Mahindra Electric Mobility Ltd, the wholly owned subsidiary of Mahindra & Mahindra Ltd (M&M), is in talks with Japan’s Softbank and several other potential investors, including original equipment manufacturers (OEMs), for strategic investment in the automaker.
According to a report in the Business Standard, Softbank may pick up a minority stake in Mahindra Electric.
The company spokesperson refused to comment on the same.
Last week, Mint reported that M&M was open to alliances for Mahindra Electric, including an equity partnership.
Pawan Goenka, managing director, M&M, said global sales volume for EVs is still low, while the number of companies entering the segment is fairly large, and these include traditional automakers as well as startups.
“Therefore, collaboration will be the key in powertrain, which means the battery, the motor, power electronics and the charger. That’s the reason we have set up Mahindra Electric as a separate company, but now we have started to see how we can get strategic partners, so that we can pool in our volumes and create an electric powertrain supply company,” he said.
The company would function like a consortium of manufacturers, he added.
“We are talking to various OEMs who are interested… take equity in Mahindra Electric and become partners,” Goenka said, adding partnerships would make the EV business commercially viable.
The senior company executive had suggested manufacturers explore three kinds of partnerships within EV ecosystem –involving sharing of powertrains, well-engineered vehicle platforms and branding.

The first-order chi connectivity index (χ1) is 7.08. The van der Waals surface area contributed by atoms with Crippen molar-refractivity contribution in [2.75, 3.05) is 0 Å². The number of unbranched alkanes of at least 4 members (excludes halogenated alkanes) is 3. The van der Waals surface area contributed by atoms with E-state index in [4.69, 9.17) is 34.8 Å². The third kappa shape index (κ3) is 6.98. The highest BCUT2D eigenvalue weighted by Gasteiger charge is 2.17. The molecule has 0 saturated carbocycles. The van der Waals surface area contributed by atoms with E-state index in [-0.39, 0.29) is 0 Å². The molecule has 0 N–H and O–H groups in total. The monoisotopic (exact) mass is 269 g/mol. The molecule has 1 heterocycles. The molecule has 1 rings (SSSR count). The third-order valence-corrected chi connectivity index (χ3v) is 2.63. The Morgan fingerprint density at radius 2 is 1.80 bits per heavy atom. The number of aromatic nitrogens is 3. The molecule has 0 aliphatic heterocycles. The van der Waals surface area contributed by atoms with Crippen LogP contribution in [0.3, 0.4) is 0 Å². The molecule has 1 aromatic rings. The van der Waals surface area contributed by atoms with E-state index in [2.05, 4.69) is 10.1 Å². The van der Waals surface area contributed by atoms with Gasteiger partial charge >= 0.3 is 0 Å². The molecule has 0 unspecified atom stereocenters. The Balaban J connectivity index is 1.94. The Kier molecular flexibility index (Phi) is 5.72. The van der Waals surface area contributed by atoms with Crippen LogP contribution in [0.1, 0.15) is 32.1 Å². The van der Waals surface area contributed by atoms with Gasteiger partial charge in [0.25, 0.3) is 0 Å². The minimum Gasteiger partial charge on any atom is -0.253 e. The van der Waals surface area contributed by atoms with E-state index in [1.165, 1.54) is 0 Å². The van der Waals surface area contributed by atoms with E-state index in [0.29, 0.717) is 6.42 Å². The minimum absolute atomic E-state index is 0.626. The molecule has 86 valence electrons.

M&M has invested more than ₹1,700 crore in Mahindra Electric even as the latter’s cumulative losses stood in excess of ₹700 crore as of 31 March, 2019. To turn around its business, the company is eyeing EV components export, besides its own captive requirements.
On 5 February, the company launched the electric variant of KUV100 model — eKUV — at a starting price of ₹8.25 lakh, making it the most affordable electric car in the domestic market. The price was calculated after taking into account the benefits given under the government’s Faster Adoption and Manufacturing of Hybrid and Electric vehicles in India programme or Fame 2 scheme.
Goenka told Mint last week that shared mobility would clearly drive the business case for EV adoption in India.
This article was first published on livemint.com